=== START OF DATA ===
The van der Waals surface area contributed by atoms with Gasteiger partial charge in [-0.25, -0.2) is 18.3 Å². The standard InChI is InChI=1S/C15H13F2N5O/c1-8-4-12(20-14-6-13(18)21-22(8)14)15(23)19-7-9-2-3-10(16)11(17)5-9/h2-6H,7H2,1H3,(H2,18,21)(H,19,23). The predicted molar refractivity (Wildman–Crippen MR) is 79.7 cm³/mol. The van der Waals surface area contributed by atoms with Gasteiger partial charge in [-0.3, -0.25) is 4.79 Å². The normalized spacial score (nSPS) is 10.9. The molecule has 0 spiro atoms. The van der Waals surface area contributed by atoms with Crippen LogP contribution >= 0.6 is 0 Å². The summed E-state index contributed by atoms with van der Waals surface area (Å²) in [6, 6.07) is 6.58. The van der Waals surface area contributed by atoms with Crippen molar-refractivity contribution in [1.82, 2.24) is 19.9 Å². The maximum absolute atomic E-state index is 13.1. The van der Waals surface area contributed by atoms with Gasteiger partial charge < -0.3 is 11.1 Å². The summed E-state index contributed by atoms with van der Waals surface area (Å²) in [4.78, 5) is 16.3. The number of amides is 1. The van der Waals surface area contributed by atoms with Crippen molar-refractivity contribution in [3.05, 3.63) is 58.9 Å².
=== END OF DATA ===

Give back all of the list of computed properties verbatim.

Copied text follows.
The van der Waals surface area contributed by atoms with Gasteiger partial charge in [-0.25, -0.2) is 18.3 Å². The standard InChI is InChI=1S/C15H13F2N5O/c1-8-4-12(20-14-6-13(18)21-22(8)14)15(23)19-7-9-2-3-10(16)11(17)5-9/h2-6H,7H2,1H3,(H2,18,21)(H,19,23). The predicted molar refractivity (Wildman–Crippen MR) is 79.7 cm³/mol. The van der Waals surface area contributed by atoms with Gasteiger partial charge in [-0.3, -0.25) is 4.79 Å². The normalized spacial score (nSPS) is 10.9. The molecule has 0 spiro atoms. The van der Waals surface area contributed by atoms with Crippen LogP contribution >= 0.6 is 0 Å². The summed E-state index contributed by atoms with van der Waals surface area (Å²) in [6, 6.07) is 6.58. The van der Waals surface area contributed by atoms with Crippen molar-refractivity contribution in [1.82, 2.24) is 19.9 Å². The maximum absolute atomic E-state index is 13.1. The van der Waals surface area contributed by atoms with Gasteiger partial charge < -0.3 is 11.1 Å². The summed E-state index contributed by atoms with van der Waals surface area (Å²) in [4.78, 5) is 16.3. The number of amides is 1. The van der Waals surface area contributed by atoms with Crippen molar-refractivity contribution in [3.05, 3.63) is 58.9 Å².